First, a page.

Chapter 3: How do we design an essential question?

Tuesday we talked about what makes a question essential. Today we're going to further that discussion by delving into what Wiggins and McTighe call the designing of an essential question. We touched on actively exploring the content, looking at targeted understandings and overarching versus topical essential questions.

Let's start with exploring the content. No matter what  you consider your "essential content" to be, that is the place to start.  It was interesting to have Wiggins and McTighe confirm what our administrator has been telling us for years now when we're working on curriculum. He taught us to highlight the verbs  and key nouns in the standards to get to the point of what is essential. This method was helping us really unpack the standards,  become a more cohesive team,  and our students are reaping the benefits. I see now that this system has the potential to set the stage for inquiry based learning. In chapter 3 there is a table that highlights this method and gives examples of essential questions to use with a small sample of ELA, Math And Science essential standards.

When we've unpacked the standards and come to an understanding of the big ideas; then we can  target our desired students' understandings.  These understandings are generally essential in all disciplines. Understandings are not concrete and "teachable" in the traditional sense. Understanding comes from "guided inference." We are not teaching them what to think but how to think.  By designing our essential questions around our targeted understandings this is what we are doing.

Another way to think about how to design topical essential questions is to look at the overarching essential questions derived from unpacking "essential content" standards. The overarching questions assist in coming up with more "topic-specific" questions.  A bonus to this idea is once the targeted understandings are established;  the overarching questions to support said understandings are in place, the topical questions can be designed to span  grade levels.  In turn, causing a spiraling effect  that provides the roots needed to develop and deepen understanding.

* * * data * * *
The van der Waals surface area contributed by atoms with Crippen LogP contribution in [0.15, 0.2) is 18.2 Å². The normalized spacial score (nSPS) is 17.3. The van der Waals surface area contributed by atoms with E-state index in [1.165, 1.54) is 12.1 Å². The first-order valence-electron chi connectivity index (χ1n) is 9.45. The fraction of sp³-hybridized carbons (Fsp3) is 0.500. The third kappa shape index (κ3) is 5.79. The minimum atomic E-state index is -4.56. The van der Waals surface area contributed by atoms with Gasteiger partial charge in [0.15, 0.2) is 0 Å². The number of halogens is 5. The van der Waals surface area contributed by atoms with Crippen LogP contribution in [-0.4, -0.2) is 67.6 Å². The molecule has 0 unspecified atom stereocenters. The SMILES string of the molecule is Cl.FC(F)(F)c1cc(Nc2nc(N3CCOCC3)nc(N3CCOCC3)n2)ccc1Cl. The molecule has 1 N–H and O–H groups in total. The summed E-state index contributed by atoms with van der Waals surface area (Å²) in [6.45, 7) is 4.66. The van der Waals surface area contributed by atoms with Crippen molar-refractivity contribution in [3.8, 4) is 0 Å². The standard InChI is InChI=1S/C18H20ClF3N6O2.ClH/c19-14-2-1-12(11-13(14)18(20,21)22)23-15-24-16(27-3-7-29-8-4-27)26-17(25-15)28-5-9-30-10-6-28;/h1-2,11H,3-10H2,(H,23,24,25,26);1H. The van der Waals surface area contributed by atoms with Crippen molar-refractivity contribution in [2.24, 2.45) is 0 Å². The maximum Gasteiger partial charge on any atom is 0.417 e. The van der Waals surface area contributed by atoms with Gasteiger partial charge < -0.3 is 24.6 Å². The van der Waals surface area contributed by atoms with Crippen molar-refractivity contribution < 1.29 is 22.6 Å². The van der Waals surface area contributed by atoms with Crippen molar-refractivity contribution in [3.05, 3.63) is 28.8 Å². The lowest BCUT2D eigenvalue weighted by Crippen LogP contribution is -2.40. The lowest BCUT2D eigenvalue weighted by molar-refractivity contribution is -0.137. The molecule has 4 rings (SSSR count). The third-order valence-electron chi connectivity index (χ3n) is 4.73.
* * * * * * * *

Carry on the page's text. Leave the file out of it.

Essential Questions can also be designed by using possible and predictable misconceptions. With time and experience as an educator, comes the patterns of misconceptions of students'  to the more abstract and subtle ideas.  Another way to find misconceptions is to use pre-assessments. Using these predictable patterns will gain insight to many essential questions.

Wiggins and McTighe also found their previous study on the 6 facets of understanding to be quite useful in this endeavor as well. The six facets of understanding that they propose are: the capacity to explain, interpret, apply, shift perspective, empathize and self-assess.

I hope you found something to take back to your classroom and look forward to chatting about this topic tomorrow.

Don't Forget the Twitter chat tomorrow @ 6pm use #MMPD #inquirybasedlearning I changed the questions a little so use this chart for reference. 


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